9

clint 03.07.07 at 3:22 pm

Abb1 is right on. I’ve printed posters from of my Nikon D50 (6mp but uncropped photos) w/out any resolution problem.

Nikon is, intelligently, charging a huge mark-up for a feature lots of folks want but almost no one will ever use.

I’ll second the person who suggested taking your savings and expanding your collection of lenses, they’ll expand your range of photo options (and improve your quality) in a way extra mps can’t.

10

almostinfamous 03.07.07 at 4:28 pm

i’d say d40 all the way.

it’s lightweight(even with kit lens), and shoots pretty quickly. it also has a gorgeous screen with a nice display that tells you what the aperture and shutter speed and other photographic mumbo-jumbo do.

the interface on the 300/350D never really appealed to me, but i hear the 400D is a bit better, though for me,not worth the price.

11

almostinfamous 03.07.07 at 4:30 pm

say = take… it’s been a long day.

12

rm 03.07.07 at 4:30 pm

The Canon was the better choice just because it’s a Canon, the way a Toyota is always a better choice than a Chevrolet.

But eudoxis is right at #6: if you had already chosen the Nikon for the price, the existence of a high-priced Nikon shouldn’t change anything.

Now, if you had chosen between two Nikons, and then Canon came along with a new alternative, then you could slap your forehead a little for not waiting. But you’d still be better off than if you had chosen the high-priced Nikon.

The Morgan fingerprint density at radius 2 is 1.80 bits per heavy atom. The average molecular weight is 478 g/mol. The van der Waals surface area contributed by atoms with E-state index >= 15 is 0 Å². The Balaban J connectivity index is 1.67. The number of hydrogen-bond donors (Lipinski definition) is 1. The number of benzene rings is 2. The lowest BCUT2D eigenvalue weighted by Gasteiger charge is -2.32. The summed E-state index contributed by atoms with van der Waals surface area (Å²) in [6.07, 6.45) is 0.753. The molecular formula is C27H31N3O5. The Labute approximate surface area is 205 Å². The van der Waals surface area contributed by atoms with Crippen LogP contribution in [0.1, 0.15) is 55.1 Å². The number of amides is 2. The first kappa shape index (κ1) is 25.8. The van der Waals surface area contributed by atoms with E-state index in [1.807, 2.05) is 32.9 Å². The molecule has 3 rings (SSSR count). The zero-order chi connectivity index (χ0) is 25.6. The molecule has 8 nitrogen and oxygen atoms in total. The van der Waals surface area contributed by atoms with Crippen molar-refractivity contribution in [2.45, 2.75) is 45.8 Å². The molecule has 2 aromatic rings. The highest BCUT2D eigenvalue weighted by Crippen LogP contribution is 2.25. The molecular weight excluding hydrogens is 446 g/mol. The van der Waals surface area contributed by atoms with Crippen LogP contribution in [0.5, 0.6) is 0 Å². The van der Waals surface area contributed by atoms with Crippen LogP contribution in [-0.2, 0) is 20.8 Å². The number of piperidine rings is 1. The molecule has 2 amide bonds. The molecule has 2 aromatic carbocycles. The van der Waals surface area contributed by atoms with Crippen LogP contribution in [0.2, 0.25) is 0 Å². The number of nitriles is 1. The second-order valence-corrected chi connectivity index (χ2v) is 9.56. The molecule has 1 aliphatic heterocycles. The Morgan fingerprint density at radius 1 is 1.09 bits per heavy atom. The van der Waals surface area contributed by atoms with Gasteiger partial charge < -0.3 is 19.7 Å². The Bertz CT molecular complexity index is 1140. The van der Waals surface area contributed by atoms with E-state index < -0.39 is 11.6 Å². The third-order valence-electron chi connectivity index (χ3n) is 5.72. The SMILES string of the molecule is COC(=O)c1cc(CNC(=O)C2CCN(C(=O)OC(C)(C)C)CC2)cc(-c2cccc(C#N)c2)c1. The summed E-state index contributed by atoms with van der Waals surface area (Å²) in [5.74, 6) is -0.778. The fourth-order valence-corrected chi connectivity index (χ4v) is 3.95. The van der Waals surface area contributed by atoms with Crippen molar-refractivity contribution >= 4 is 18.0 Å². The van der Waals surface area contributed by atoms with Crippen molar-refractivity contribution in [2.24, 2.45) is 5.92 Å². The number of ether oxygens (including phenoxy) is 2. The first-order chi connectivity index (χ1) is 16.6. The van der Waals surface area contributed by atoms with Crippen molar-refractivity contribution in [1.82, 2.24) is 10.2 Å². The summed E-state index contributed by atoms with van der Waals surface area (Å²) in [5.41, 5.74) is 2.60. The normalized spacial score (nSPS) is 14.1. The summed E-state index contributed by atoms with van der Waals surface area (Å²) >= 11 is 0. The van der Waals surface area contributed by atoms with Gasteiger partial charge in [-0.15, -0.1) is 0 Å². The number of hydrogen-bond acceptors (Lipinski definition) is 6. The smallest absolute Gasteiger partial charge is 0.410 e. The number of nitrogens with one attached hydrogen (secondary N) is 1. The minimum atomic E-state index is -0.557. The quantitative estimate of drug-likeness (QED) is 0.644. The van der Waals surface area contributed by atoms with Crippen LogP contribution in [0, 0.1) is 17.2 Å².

13

abb1 03.07.07 at 5:27 pm

There’s another little paradox here: if you wait for a newer better model about to be announced, you’ll never have any camera at all.

14

Andrew Brown 03.07.07 at 5:38 pm

raj, If you have Pentax lenses, the Pentax DSLRs are excellent. I don’t suppose there is all that much difference between any of the top brands. There are, however, an awful lot of cheap, good, second-hand Pentax lenses to be had these days.

15

alkali 03.07.07 at 5:42 pm

12: But eudoxis is right at #6: if you had already chosen the Nikon for the price, the existence of a high-priced Nikon shouldn’t change anything.

I think this is wrong.

To restate the problem, the choice is between N and the £100-more-expensive C+ (where the “+” reflects the feature that N doesn’t have). The buyer is uncertain about how to evaluate the value of the feature. (By way of comparison, if he were a professional who knew that he could get X additional jobs that would bring in Y amount of money if he bought the camera with the additional feature, he could place a value on it. But he’s not.)

The buyer could reason as follows: “The C company thinks that buyers like me will value the feature at £100. Accordingly, if I would place less value on the feature than the average buyer, I shouldn’t pay £100 for the feature; if I would place more value on the feature than the average buyer, then I am getting consumer surplus by buying for £100.”

If the buyer were to learn that a new camera N+ is priced at (say) £200 more than N, that might suggest that the feature ought to be worth more than £100 to the average buyer, and the buyer might alter his calculus accordingly.